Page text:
How the New Tax Regime Will Create More Employment In India
The steep demand for and limited availability of diligent tax specialists, has also had an effect on increasing job opportunities for commerce graduates and MBA
The new tax regime in India has opened multitude of opportunities. On one hand while adoption of the GST promises 1-3% growth in the GDP, a recent report also suggests 11% increase in hiring across sectors. The market is welcoming the huge boost from the adoption of the new regime which could potentially result in over 1,00,000 immediate openings in practices of direct & indirect taxation, accounting, data analysis, and IT & software development.
Given the major reforms in the Indian legislative framework and especially in taxation, the time is exceptionally lucrative for chartered accountants, tax consultants, accounting professionals, and auditors. Not only are the corporates employing high-skilled tax consultants to design an effective approach to GST implementation and management, a large number of private businesses, early stage companies and startups too are engaging with professionals for end-to-end GST management, up-gradation, reconciliations & compliances. And given the complexities in filing these returns; to help the CA's effectively and effortlessly file their client's returns, there are automated Tax compliance software's like 'Taxmann's One Solution'.
The sheer ambition of GST implementation, down to every nook & corner of the nation has facilitated a humungous demand for chartered accountants who wouldn't just facilitate an understanding of the new tax regime and help companies set up processes, but also consult IT companies on development of the GST software, and work with organizations to drive awareness.
Various projects and initiatives taken including digital empowerment of citizens, Digital Indian platform (DIP), etc. to facilitate large-scale digitization of records to efficient delivery of services, is also contributing largely to the demand for efficient chartered accountants. These upcoming projects and initiatives require professional with multifaceted skills, to be able to understand the integration of accounting processes and digitization of various elements.
It is important here to highlight that while tax specialists, chartered accountants, and accounting professionals will be the one on top of the demand chain, the demand for thorough professionals across domains and profiles are also on the chart.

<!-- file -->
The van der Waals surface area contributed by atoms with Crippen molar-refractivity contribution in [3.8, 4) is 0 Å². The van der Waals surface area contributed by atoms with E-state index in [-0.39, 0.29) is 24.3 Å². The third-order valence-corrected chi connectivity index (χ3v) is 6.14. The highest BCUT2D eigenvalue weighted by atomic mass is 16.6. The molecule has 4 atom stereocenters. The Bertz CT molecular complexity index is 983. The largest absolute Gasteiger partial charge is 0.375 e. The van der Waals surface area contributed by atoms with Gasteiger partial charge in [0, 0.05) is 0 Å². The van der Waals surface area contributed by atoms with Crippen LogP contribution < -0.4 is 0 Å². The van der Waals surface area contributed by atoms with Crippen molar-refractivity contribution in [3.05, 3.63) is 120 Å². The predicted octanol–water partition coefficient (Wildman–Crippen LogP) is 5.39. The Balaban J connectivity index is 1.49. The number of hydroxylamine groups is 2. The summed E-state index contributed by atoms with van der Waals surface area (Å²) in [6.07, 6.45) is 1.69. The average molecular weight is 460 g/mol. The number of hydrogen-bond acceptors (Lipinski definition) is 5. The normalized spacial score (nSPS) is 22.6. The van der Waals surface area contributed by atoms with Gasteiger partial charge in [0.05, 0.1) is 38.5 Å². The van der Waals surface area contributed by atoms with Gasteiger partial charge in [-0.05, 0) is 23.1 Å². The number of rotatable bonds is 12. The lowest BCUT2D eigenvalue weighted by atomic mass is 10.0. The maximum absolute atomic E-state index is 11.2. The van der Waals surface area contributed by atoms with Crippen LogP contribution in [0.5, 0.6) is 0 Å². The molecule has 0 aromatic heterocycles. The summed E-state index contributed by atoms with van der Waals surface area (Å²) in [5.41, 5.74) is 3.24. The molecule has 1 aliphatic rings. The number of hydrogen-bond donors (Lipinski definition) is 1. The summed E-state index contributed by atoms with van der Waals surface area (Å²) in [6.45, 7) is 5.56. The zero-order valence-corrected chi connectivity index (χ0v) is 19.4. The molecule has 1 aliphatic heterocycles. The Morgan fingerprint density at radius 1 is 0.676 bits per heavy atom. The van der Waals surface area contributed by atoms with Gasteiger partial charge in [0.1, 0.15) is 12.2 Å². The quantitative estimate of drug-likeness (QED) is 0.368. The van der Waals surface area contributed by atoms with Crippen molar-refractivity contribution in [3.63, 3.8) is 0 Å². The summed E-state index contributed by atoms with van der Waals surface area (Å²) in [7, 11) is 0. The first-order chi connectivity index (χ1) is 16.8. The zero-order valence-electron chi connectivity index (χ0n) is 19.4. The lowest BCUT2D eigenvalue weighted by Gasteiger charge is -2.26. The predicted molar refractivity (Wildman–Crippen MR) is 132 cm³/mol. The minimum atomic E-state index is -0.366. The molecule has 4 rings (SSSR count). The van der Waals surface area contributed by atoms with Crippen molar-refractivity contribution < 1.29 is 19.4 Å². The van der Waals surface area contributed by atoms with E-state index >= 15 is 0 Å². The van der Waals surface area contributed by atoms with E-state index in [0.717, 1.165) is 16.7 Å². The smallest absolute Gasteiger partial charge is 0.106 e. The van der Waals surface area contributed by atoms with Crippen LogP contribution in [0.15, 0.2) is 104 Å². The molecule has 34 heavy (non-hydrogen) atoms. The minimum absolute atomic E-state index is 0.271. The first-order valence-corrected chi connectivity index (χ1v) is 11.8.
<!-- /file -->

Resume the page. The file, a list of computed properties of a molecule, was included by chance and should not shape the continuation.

The steep demand for and limited availability of diligent tax specialists, has also had an effect on increasing job opportunities for commerce graduates and MBA (Finance) whiz kids. Sectors like banking & finance, e-commerce, retailing, supply chain, logistics, and manufacturing are also witnessing a surge in hiring people who have a basic know-how of the system.
One of the most important elements the new regime has brought about is the elimination of state-specific taxes. The uniformity of taxes has opened up territories beyond the favorable locations and allowed companies to explore markets and expand geographically, and also in it their capacity, product range, and services. Apart from accountants and tax consultants who help companies understand the processes, and design strategies, the new regime has also opened the doors for management professionals across functions - human resources, operations, growth, and logistics and supply chain, which again paints a happy picture for professionals in the domain.
The new regime has also contributed to a spike in the new business plan and motivated budding entrepreneurs to drive businesses, and thus increase jobs and self-employment in the country.
While the new tax regime promises a better future, it is important here to understand that it's not going to happen overnight. The GST is designed as a long-term strategy and hence the long-term impact will be delivered in the long term.
Disclaimer: The views expressed in the article above are those of the authors' and do not necessarily represent or reflect the views of this publishing house. Unless otherwise noted, the author is writing in his/her personal capacity. They are not intended and should not be thought to represent official ideas, attitudes, or policies of any agency or institution.